Win at Oakland and against Tennessee, and the Colts will be AFC South champs.

Though both teams are 8-6 and they split the season series, Jacksonville would lose a common-opponents tiebreaker if they both finish 10-6. The Jaguars could win a division-record tiebreaker if the two teams knot at 9-7 with the Colts' loss coming to Tennessee and the Jaguars' win coming at Houston.

Five things I learned while watching the big AFC South showdown unfold:

The Colts can stop a physical run game, and Donald Brown can be an effective running back.

I believe even the Colts expected they’d give up more than 67 rushing yards. In honest moments, they would have expressed doubts about cranking out 155 yards on just 24 carries -- a good share starting up the middle against a physical Jags' front.

Joseph Addai and Mike Hart have been out hurt, but Brown had been tentative as their replacement. In the win at Tennessee, Brown pirouetted more than once in the backfield, costing himself valuable time and faking out no one.

He was much more efficient this time, particularly on his fluid 43-yard touchdown run.

“[The Colts] heard all week how they couldn’t stop our run game and they did a pretty good job,” Jags coach Jack Del Rio said. “...They’ve had issues stopping the run against us and against others. They got it done [Sunday], you’ve got to give them credit.”

Brown praised his blocking: “When you are in the secondary and it is the first time you are getting touched, that makes for a great day.”

Jags tailback Maurice Jones-Drew said it was the best run-stopping work he could remember from the Colts against his team. He rushed 15 times for 46 yards, ending his streak of consecutive 100-yard games at six with his worst game ever against Indy.

“They were at their gaps all the time and they tackled well,” he said.

Austin Collie is an absolute difference-maker.

The Jaguars had no answer for the Colts receiver while he was in the game. Peyton Manning found him eight times for 87 yards and two touchdowns before a hit by Daryl Smith left Collie with another concussion in the second quarter.

If Dallas Clark or Addai was around, Collie might be less vital. But without either of them available, Collie simply gives Manning a prime target who is reliable and has great instincts. That's a quality otherwise missing.

“He was good in the first half, I don’t know if we stopped him,” Del Rio said. “He certainly gave them a life and they were excited to have him back, I think. He must have something going there. He came back slowly over a long period of time and there was a good shot and he’s down again. That’s usually not good for a guy.”

The Colts need two wins to assure themselves of the division title. They’ll have a harder time getting them without Collie.

“He said it wasn’t as bad as the last one, so that’s good news,” Reggie Wayne said. “But they are all bad.”

The Jaguars' issues at safety are too difficult to overcome until they get to add new talent.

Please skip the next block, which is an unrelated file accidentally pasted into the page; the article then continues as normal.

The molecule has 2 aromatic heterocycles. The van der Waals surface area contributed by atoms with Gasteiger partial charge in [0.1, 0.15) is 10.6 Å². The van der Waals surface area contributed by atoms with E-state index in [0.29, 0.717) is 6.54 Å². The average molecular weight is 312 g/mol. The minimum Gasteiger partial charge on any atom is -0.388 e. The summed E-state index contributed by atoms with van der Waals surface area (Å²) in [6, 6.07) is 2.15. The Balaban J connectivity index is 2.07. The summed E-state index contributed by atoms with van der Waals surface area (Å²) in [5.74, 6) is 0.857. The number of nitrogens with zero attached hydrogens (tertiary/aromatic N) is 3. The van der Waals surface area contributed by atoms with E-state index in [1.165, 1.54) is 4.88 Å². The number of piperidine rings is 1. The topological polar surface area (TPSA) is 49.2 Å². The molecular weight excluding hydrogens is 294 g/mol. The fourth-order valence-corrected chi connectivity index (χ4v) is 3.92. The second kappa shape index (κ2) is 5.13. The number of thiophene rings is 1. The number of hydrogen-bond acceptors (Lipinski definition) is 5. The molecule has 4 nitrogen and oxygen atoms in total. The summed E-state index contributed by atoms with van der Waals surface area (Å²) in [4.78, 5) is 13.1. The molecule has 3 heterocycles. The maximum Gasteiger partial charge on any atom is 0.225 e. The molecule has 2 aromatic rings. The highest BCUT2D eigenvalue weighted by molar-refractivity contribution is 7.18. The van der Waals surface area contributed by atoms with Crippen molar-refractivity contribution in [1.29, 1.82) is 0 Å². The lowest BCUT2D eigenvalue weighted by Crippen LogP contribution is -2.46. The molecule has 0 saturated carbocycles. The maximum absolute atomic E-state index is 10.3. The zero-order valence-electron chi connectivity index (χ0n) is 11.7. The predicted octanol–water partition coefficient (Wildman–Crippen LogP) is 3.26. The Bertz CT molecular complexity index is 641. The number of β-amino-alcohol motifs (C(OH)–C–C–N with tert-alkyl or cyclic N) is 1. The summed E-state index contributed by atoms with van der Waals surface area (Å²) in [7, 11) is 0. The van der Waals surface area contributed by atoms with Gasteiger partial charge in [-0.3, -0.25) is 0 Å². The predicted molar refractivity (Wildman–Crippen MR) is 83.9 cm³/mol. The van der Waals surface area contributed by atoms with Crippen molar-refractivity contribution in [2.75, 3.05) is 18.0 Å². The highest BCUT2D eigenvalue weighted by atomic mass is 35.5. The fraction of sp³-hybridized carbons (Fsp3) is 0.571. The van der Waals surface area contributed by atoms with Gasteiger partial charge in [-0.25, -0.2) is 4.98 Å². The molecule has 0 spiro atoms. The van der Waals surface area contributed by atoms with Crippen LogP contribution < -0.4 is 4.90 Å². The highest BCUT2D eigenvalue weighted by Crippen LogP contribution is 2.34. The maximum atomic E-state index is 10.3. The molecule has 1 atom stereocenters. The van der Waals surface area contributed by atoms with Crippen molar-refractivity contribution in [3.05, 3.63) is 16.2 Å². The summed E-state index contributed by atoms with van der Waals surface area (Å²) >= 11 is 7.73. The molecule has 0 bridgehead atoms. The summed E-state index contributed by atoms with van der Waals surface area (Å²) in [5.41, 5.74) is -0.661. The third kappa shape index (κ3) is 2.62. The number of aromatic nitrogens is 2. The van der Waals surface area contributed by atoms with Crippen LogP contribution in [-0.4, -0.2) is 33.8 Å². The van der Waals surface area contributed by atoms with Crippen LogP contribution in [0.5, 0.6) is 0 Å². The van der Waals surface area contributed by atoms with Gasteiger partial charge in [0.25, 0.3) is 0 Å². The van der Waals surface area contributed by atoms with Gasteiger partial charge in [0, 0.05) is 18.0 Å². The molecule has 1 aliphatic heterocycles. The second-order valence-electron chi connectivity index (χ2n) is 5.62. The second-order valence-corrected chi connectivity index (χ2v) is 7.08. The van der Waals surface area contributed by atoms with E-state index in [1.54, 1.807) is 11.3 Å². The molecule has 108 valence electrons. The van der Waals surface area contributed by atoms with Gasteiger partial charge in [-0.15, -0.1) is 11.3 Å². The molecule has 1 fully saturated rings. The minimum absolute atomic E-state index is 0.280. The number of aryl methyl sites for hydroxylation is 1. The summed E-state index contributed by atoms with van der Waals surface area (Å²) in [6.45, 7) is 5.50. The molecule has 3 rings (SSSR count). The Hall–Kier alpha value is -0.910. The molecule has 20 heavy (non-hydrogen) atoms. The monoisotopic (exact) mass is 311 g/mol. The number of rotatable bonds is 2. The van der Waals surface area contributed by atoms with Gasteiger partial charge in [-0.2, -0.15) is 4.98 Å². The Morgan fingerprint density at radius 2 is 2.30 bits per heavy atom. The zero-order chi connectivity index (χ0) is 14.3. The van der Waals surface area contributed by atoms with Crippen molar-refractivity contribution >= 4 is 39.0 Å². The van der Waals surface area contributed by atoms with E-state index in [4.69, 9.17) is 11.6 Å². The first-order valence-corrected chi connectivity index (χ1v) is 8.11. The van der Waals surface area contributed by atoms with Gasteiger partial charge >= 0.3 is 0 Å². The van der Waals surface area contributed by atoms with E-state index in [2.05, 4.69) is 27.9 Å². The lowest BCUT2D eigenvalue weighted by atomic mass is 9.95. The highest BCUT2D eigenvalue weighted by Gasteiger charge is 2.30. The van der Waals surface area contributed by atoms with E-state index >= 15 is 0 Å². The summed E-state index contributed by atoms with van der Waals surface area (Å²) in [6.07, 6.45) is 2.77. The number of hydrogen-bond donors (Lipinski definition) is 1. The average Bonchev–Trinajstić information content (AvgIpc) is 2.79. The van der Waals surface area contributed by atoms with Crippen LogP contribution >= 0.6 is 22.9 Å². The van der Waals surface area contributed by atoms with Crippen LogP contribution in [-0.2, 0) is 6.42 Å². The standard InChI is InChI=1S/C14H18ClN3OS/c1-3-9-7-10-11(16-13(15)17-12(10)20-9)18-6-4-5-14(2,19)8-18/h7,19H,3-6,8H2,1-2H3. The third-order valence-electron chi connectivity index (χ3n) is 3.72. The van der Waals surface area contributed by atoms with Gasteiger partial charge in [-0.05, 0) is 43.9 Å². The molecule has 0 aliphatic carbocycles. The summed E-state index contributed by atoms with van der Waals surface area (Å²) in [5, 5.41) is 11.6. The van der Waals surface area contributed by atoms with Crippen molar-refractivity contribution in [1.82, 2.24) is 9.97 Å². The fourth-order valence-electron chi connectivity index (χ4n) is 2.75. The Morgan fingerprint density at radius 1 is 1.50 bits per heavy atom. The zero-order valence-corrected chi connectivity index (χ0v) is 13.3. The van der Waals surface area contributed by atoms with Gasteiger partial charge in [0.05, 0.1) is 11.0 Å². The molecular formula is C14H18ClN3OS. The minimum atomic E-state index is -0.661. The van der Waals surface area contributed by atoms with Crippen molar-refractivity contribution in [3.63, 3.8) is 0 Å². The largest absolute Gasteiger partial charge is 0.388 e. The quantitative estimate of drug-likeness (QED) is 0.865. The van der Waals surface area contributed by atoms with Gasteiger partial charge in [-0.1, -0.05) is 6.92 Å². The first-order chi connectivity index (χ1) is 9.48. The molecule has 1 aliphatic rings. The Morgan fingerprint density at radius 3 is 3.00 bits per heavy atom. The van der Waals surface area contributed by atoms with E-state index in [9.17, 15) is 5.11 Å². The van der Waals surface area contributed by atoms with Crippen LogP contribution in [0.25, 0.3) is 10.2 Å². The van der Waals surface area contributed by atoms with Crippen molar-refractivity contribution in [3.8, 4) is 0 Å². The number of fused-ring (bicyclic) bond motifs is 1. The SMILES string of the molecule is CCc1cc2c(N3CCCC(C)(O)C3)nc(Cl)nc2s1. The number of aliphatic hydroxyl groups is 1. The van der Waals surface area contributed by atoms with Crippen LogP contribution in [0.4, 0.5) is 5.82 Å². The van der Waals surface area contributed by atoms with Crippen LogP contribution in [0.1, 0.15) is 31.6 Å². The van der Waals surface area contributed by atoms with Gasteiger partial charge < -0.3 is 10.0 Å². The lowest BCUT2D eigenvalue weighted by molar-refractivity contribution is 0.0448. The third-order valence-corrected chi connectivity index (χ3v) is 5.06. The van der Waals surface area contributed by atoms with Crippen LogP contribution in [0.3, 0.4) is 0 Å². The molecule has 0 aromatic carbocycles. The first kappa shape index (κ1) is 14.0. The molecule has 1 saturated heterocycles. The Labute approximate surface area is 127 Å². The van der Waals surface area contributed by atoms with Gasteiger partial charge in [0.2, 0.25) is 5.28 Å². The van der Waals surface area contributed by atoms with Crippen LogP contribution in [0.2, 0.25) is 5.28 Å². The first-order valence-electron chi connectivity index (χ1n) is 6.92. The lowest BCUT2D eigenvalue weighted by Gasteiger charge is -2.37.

[+] EnlargeAustin Collie
AP Photo/AJ MastAustin Collie scored two touchdowns against Jacksonville before leaving the game with a concussion at the end of the first half.
At least they’d built some continuity with six games of Don Carey and Courtney Greene side-by-side. But Greene sprained a shoulder at Tennessee. Indy took advantage of Greene replacement Sean Considine’s relative lack of speed and tackling abilities.

Both Carey and Considine were unable to get to the middle of the field on Collie’s second touchdown, when he ran away from Smith. Carey couldn’t catch up to the receiver and Considine didn’t arrive in time from the other side of the field.

“There were a few times, yeah, where we had shots in the middle of the field,” Colts tight end Jacob Tamme said. “That second touchdown to Austin, they were taking away certain things and the middle of the field was there, it was a great call, a really nice throw by Peyton.”

Jags cornerback Rashean Mathis said not to point too much at Considine, who let Brown hold him off with a hand-to-hand stiff arm and got beat by Collie on the first touchdown -- to point to just a couple plays.

“I actually felt Sean had a very good game,” Mathis said. “We all could have made more plays. I don’t think he actually gave anything up. What looked like his fault it probably wasn’t. I know it’s a busted coverage and he was the main guy that was back there, but it wasn’t his fault.”

David Garrard was one big mistake away from a potentially fantastic game.

He made some very good throws and really did well to pick up for what the run game could not do.

He averaged 12.3 yards per completion, compared to 7.9 for Manning.

But then came the game's crucial moment. Garrard drove Jacksonville to the touchdown that closed Indy’s lead to 24-17 with 3 minutes, 54 seconds left in the third period. The Jags' defense forced a Colts' punt about two minutes later. But from the Colts' 38, Garrard overthrew Jason Hill and got picked off by Antoine Bethea. The Colts drove for a Adam Vinatieri field goal and had a 10-point cushion with 9:57 to play.